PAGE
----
Lowry can deny an entry pass just enough, help down off a baseline drive, and have Adebayo cover all of that up with a perfect contest up top. That’s what this Heat defense is.
In simpler terms, the anti-Hawks defense. The rotations are always picture perfect, they have more counters for the hunting than you may think, and the versatility of this group defensively is greater than ever.
Adebayo, Butler, Tucker, Martin, Lowry, Vincent are just a couple names that could potentially see time on Young in theory, and that just speaks not only to the depth of this group, but what this one seed was built off of.
It doesn’t take a video of Miami’s pick and roll dissection against Young to realize that he will see blitzing at some point in this series.
But it’s not if he will see it, it’s when he will see it.
In terms of game preparation, one of the hardest things to try and get ready for is the timing for an adjustment. You can watch all of the game film in the world to know exactly what’s coming, but when that card is played in the third quarter of game 3, it isn’t easy to swiftly transition into.
With Spo, he won’t be eager to overplay this. This ties back into picking the poison of him as the scorer or the passer, but a lot of the time blitzing is utilized to hide something within the defense. Whether it’s to avoid the attack on a weaker guard, or send out a guy like Omer Yurtseven like they did during the season so he can’t pick apart drop, it just gets you further and further away from predictability.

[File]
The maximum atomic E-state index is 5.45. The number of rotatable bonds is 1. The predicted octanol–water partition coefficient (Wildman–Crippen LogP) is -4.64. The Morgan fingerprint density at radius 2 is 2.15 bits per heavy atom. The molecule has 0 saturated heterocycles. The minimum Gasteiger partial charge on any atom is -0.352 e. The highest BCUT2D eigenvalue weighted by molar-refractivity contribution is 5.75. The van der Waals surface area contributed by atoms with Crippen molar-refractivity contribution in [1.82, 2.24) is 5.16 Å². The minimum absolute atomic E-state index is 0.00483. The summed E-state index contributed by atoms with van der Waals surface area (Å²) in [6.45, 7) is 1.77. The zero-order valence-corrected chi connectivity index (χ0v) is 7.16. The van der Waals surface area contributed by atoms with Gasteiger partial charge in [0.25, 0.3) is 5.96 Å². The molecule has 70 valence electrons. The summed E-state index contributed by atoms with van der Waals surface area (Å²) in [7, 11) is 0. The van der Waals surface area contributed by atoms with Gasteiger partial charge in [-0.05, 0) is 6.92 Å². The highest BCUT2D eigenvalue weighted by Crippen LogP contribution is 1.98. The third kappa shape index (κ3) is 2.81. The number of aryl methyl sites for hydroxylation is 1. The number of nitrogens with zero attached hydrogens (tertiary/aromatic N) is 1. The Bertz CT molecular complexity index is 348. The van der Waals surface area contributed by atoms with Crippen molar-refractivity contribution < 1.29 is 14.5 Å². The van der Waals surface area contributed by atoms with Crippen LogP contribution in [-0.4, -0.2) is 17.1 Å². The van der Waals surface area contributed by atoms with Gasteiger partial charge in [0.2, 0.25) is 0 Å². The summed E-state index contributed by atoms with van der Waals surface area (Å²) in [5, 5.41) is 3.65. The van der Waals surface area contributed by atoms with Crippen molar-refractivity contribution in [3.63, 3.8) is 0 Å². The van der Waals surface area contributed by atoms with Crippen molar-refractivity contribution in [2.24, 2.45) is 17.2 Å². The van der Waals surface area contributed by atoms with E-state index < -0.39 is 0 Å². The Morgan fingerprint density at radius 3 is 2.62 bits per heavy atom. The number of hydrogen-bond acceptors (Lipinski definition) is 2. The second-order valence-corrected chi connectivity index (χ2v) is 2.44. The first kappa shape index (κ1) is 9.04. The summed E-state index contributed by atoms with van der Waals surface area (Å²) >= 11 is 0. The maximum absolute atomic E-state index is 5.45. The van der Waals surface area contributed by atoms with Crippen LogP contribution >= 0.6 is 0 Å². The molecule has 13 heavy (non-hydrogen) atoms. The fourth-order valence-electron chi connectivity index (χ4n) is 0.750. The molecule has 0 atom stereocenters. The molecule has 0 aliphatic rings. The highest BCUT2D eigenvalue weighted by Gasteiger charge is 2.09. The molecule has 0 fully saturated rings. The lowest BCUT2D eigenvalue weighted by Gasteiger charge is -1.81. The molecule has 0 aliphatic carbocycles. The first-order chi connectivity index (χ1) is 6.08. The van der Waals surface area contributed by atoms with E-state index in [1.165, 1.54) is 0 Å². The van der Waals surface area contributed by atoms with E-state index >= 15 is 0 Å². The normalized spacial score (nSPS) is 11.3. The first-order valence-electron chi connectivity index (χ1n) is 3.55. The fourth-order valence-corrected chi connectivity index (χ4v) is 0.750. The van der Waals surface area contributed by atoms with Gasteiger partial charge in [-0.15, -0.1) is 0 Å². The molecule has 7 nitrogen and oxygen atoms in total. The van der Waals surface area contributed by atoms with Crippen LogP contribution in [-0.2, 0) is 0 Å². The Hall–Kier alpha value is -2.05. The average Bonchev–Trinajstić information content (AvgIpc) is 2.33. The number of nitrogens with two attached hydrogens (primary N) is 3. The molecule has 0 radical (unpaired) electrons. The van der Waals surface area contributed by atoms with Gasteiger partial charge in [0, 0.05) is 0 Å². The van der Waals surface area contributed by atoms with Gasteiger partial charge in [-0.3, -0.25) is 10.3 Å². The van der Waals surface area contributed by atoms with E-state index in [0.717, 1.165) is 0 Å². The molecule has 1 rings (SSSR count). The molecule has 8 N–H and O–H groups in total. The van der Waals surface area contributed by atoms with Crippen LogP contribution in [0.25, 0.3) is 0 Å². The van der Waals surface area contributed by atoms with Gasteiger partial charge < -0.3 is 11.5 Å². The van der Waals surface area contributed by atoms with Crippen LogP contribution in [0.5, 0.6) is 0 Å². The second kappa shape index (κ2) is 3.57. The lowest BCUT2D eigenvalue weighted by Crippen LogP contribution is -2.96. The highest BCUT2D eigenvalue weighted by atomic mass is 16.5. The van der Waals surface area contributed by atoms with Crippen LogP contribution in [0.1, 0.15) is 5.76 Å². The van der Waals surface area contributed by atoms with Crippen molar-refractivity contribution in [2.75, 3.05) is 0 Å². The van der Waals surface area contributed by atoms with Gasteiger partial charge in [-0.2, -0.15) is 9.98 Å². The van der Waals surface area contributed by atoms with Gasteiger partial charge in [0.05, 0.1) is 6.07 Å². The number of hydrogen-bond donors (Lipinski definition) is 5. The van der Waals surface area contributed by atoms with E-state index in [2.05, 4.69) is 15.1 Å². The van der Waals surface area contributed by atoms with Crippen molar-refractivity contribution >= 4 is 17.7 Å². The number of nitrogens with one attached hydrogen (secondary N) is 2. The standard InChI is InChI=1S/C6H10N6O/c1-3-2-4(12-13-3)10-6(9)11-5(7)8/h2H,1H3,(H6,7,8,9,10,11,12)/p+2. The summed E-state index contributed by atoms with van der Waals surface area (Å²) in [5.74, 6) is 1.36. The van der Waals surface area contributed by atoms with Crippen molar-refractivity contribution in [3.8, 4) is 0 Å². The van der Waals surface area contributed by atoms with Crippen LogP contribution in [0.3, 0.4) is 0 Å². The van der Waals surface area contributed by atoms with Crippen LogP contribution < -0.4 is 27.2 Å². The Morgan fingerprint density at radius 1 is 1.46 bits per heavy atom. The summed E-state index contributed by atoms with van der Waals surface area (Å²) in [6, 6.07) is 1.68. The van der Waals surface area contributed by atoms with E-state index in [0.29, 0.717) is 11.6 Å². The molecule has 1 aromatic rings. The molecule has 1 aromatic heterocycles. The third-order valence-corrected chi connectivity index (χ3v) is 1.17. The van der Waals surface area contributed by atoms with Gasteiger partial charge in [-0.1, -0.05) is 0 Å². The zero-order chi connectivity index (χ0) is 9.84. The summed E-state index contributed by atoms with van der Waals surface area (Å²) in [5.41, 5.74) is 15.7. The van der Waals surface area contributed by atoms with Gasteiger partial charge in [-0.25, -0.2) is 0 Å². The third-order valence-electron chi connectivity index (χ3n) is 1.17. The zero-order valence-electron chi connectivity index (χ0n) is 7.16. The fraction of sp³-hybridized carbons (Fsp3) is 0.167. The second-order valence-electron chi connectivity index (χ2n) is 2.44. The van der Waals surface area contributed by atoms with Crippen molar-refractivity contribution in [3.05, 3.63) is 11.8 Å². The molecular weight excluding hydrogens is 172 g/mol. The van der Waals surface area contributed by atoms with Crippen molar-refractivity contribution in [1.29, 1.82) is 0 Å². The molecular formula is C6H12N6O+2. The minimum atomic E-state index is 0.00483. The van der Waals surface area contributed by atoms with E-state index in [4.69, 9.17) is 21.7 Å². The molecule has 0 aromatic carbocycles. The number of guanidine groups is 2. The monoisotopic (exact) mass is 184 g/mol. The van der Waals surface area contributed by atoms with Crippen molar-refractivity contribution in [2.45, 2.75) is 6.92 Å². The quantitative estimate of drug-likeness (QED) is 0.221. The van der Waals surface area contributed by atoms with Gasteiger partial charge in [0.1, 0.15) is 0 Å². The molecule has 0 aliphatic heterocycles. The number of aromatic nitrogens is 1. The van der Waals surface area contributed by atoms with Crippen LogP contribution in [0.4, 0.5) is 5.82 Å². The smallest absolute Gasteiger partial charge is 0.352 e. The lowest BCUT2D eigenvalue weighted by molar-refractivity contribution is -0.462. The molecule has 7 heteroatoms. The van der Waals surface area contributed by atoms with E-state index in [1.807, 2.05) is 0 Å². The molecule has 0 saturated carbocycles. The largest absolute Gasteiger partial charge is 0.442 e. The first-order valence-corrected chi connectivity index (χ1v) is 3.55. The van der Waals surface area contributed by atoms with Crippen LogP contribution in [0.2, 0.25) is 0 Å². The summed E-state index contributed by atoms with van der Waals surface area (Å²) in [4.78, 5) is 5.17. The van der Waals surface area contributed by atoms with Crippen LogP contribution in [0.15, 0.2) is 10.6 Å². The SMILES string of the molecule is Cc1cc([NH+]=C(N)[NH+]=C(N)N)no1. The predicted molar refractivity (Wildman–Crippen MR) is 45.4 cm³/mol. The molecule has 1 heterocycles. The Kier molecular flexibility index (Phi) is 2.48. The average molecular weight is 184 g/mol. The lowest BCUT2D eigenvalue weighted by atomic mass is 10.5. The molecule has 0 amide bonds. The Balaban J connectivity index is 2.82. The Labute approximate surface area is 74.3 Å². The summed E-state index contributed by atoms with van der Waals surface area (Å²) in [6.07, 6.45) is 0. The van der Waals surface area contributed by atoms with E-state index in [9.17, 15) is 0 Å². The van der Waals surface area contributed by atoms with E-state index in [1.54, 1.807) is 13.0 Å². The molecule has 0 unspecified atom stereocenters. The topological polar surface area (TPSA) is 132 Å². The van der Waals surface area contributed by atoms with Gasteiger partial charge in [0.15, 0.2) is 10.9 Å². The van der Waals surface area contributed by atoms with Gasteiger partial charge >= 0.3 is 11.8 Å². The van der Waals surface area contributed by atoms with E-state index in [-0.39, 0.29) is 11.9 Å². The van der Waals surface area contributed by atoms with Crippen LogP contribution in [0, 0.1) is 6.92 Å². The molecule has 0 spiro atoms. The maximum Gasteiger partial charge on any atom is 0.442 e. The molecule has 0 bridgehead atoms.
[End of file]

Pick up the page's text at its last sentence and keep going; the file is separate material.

Yet in this series, timing will be much more crucial than actual cards being played.
Attacking the Bigs…Differently than You’d Think
When bringing up the attack on the Atlanta Hawks front-court, it should be noted quickly that this isn’t a normal Hawks front-court. No John Collins, and possibly no Capela, means that we should be seeing a lot more Gallinari, Onyeka Okongwu, and Gorgui Dieng.
We can attack those 3 names from three different angles, but I’ll start with Gallo, since that’s the one Miami has shown the most interest in exploiting.
A lot of the time we sit back and talk about attacking Young, which I’ll address later, but Miami has found a liking to drawing Gallinari out and going at him, specifically during times of need in the clutch.
Looking at the plays above, Lowry was able to force the switch and break him all the way down for the eventual spin around jumper late in the fourth. A staple of his game in these scenarios.
But on par with “staples” of certain guys games, there’s a common thread when Herro sees an uncomfortable big drawn out to the perimeter: a jumper from deep.
That usually isn’t the product of seeing that develop in front of most guards, since they quickly rely on a burst to the rim for obvious reasons. Herro, on the other hand, gets the feeling that he can rise over the top of him with zero way to a fast recovery, which he displays in that clip above.
Now, Okongwu could end up bringing a bit of a different look to this Hawks defense, but the striking weakness with that would be inexperience, quite simply. And when a guy like that gets bumped up a spot, somebody behind him is doing the same thing.
In this case, that guy is Dieng. After Duncan Robinson has so often seen flying doubles when getting schemed against, the play-book may be opening up for him in this first round.